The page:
backyard dangers for dogs

Your backyard is supposed to be a safe haven for your pup to run, jump, and play. No matter the precautions you've taken to keep your dog protected when they're outside, other dangers exist in your yard that you may not be aware of. Keep your dog protected by educating yourself on some of the most common backyard dangers to dogs.

  • Fences. You may think your fence is doing a great job of protecting your dog by keeping them contained, but fences can do more harm than good.  Fences installed to perfection can still cause injury to your dog. If they try to squeeze through gaps or dig under the fence to escape, your dog could get splinters, cut their skin, or become trapped. Invisible Fences eliminate these problems while keeping your dog maintained in your yard.
  • Sticks. Playing fetch with the twigs and branches that fall off of the trees in your yard is all fun and games until your dog swallows part of the wood. Splinters and small fragments of the wood can get stuck in your dog's mouth and esophagus, and larger fragments can cut the lining of the stomach or cause constipation. Avoid playing fetch with sticks to deter your dog's attention from them. Keep your yard clear from sticks by picking them up on a weekly basis.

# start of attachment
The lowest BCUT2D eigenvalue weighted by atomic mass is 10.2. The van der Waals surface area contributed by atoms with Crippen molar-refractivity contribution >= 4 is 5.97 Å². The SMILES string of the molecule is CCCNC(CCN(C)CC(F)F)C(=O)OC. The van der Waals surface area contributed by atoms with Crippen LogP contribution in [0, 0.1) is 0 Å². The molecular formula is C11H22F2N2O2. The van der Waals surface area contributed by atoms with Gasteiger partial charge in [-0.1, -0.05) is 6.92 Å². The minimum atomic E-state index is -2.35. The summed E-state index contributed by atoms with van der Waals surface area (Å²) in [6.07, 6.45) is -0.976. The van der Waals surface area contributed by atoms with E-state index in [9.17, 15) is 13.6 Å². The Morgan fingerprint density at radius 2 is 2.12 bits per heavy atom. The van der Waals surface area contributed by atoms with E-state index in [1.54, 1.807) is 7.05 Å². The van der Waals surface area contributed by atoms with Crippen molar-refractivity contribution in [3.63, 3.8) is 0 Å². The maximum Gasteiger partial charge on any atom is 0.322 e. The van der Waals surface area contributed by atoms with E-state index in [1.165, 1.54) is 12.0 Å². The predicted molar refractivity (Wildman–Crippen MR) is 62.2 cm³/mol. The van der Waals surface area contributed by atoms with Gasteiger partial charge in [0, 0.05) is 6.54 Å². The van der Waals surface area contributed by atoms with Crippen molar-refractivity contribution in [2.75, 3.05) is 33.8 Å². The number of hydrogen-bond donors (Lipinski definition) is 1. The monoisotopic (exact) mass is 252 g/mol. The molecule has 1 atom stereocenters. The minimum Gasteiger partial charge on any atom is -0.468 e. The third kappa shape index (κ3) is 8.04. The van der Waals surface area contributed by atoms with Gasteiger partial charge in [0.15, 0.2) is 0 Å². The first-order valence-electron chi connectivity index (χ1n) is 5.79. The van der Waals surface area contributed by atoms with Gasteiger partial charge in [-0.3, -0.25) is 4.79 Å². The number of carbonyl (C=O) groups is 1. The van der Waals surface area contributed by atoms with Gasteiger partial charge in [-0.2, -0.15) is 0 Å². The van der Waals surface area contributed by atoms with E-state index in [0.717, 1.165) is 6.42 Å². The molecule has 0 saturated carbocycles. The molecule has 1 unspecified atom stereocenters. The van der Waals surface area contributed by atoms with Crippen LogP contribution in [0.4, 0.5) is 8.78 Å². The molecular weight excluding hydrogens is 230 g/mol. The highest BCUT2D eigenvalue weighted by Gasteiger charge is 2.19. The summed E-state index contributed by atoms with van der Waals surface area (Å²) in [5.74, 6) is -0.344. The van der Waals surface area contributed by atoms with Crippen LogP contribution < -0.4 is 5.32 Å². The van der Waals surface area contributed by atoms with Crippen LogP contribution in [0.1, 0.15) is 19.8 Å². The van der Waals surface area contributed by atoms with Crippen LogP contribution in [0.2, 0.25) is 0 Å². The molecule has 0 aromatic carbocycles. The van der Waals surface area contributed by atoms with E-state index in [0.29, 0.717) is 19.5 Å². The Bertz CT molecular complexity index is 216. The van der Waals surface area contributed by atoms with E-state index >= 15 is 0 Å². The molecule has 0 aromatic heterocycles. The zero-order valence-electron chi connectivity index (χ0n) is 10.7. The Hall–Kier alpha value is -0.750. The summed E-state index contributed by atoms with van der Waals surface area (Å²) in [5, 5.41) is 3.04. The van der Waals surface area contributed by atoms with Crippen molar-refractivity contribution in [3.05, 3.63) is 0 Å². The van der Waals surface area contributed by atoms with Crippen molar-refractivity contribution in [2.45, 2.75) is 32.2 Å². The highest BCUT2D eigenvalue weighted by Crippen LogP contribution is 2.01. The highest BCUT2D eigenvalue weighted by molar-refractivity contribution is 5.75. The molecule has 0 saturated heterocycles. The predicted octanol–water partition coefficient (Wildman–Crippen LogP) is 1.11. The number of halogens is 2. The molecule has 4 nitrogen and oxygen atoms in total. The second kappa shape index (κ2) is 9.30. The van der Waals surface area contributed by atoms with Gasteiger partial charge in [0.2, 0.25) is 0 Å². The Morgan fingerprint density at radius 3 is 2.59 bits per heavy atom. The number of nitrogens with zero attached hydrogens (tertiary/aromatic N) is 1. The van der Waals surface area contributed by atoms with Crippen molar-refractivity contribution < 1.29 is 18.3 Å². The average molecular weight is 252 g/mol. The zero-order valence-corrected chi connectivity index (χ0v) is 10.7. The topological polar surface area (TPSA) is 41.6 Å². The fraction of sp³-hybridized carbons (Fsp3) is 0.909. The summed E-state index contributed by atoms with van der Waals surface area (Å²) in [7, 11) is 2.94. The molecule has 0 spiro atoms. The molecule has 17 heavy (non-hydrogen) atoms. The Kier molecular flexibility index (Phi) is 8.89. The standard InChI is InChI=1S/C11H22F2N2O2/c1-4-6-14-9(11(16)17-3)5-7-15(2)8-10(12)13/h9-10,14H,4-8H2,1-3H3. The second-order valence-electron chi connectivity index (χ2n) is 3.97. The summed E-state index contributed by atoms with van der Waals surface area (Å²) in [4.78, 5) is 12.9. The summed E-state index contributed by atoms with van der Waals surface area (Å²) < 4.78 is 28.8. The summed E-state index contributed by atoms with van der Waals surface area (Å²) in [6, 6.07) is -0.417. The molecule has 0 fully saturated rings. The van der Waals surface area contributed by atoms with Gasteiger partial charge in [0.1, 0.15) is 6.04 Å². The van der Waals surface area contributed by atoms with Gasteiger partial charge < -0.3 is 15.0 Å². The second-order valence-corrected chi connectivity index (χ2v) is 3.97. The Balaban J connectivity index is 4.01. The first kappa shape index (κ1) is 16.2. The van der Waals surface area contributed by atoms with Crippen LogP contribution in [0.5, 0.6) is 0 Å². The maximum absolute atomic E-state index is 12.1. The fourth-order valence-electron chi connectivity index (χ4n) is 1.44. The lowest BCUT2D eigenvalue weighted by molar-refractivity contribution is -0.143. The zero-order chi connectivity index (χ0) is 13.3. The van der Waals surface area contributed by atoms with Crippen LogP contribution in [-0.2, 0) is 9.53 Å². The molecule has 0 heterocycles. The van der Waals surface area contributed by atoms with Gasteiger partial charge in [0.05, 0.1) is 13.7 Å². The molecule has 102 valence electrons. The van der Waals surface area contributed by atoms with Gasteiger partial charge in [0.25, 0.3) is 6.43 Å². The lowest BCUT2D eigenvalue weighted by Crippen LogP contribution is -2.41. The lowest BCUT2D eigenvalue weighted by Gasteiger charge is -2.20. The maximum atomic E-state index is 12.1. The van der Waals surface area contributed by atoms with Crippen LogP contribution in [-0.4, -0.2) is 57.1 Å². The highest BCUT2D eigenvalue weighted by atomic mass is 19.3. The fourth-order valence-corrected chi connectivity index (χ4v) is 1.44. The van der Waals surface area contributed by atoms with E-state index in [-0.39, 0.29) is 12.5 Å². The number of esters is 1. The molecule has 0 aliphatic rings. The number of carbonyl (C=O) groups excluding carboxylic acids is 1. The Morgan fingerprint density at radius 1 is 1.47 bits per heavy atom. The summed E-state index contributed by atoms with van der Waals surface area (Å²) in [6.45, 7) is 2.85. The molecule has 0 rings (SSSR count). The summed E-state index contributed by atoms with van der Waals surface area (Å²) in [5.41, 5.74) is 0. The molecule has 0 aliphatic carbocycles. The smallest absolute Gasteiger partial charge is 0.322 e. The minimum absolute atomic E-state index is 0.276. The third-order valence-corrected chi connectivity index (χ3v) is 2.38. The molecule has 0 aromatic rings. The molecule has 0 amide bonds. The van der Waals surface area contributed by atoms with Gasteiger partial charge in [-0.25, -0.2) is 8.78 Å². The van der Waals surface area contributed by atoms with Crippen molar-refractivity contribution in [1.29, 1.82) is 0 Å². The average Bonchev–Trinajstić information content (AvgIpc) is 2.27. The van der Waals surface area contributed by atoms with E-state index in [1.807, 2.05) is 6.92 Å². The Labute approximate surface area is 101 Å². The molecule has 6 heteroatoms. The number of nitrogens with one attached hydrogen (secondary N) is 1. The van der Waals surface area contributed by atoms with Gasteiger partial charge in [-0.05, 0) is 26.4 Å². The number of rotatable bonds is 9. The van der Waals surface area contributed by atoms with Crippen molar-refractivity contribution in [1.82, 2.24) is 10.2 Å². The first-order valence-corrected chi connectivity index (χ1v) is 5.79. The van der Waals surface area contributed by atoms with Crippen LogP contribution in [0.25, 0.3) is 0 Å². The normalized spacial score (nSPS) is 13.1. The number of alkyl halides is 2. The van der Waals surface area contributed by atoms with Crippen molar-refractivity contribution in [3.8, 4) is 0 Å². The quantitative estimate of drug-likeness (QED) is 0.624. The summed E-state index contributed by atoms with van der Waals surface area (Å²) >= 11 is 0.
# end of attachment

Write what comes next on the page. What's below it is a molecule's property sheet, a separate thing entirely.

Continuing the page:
• Sun. High humidity and excessive exposure to the sun can cause your pup to suffer a heat stroke. If you notice your dog is restless, weak, or confused, they may have been out in the sun too long. It only takes about 20 minutes for a situation like this to turn deadly. To prevent health hazards from the sun, make sure your yard offers plenty of shade for your dog to relax in. Keep a bowl of water handy when they're outside playing, particularly on very hot afternoons, and always monitor your dog's activity outdoors.
  • Pond Water. If your yard has a water feature, pond scum, or blue-green algae, can cause major problems for your dog. A quick drink from the pond in your yard could result in vomiting or diarrhea, but continually drinking from your pond can cause lifelong health issues. Blue-green algae can't be treated with chemicals, but an Invisible Fence can create a barrier, preventing your dog from going near the infected water.
  • Garden. If your backyard garden is growing vegetables like onions, tomatoes, chives, or garlic, your dog is at risk. These foods and spices are toxic to dogs, causing gastrointestinal irritation and damage to their red blood cells. The best way to prevent your dog from digging into your garden veggies is to grow them in an elevated garden or indoors. If those aren't an option, an Invisible Fence can deter your dog from digging for foods they shouldn't be eating.

The best protection is prevention! Keep your dog safe from harm with these backyard safety tips. 

For more information on keeping your yard dog-friendly, visit pet-friendly landscape applications company, Disandro Landscape Group.